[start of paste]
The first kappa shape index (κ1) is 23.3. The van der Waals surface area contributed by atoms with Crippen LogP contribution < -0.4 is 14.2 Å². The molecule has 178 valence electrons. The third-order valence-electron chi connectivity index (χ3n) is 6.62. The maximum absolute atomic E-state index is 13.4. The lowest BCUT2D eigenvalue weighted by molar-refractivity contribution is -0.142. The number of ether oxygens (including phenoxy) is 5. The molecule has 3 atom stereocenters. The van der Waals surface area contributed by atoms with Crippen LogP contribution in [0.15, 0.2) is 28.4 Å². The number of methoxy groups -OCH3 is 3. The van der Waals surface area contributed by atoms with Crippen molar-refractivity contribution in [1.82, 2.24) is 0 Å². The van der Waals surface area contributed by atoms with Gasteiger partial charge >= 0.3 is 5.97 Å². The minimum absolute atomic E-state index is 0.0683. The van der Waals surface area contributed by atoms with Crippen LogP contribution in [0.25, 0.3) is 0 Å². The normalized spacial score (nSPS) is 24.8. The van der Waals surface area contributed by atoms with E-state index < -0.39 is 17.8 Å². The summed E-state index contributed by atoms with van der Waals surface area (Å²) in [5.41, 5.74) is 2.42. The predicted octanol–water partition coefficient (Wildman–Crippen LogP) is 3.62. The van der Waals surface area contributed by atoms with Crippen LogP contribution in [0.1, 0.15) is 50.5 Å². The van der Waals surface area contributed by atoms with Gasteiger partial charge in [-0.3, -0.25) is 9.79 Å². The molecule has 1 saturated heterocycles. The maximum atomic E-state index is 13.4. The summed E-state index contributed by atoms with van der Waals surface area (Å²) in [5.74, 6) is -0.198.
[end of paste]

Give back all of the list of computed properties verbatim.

The first kappa shape index (κ1) is 23.3. The van der Waals surface area contributed by atoms with Crippen LogP contribution < -0.4 is 14.2 Å². The molecule has 178 valence electrons. The third-order valence-electron chi connectivity index (χ3n) is 6.62. The maximum absolute atomic E-state index is 13.4. The lowest BCUT2D eigenvalue weighted by molar-refractivity contribution is -0.142. The number of ether oxygens (including phenoxy) is 5. The molecule has 3 atom stereocenters. The van der Waals surface area contributed by atoms with Crippen LogP contribution in [0.15, 0.2) is 28.4 Å². The number of methoxy groups -OCH3 is 3. The van der Waals surface area contributed by atoms with Crippen molar-refractivity contribution in [1.82, 2.24) is 0 Å². The van der Waals surface area contributed by atoms with Gasteiger partial charge >= 0.3 is 5.97 Å². The minimum absolute atomic E-state index is 0.0683. The van der Waals surface area contributed by atoms with Crippen LogP contribution in [0.25, 0.3) is 0 Å². The normalized spacial score (nSPS) is 24.8. The van der Waals surface area contributed by atoms with E-state index < -0.39 is 17.8 Å². The summed E-state index contributed by atoms with van der Waals surface area (Å²) in [5.41, 5.74) is 2.42. The predicted octanol–water partition coefficient (Wildman–Crippen LogP) is 3.62. The van der Waals surface area contributed by atoms with Crippen LogP contribution in [0.1, 0.15) is 50.5 Å². The van der Waals surface area contributed by atoms with Gasteiger partial charge in [-0.3, -0.25) is 9.79 Å². The molecule has 1 saturated heterocycles. The maximum atomic E-state index is 13.4. The summed E-state index contributed by atoms with van der Waals surface area (Å²) in [5.74, 6) is -0.198.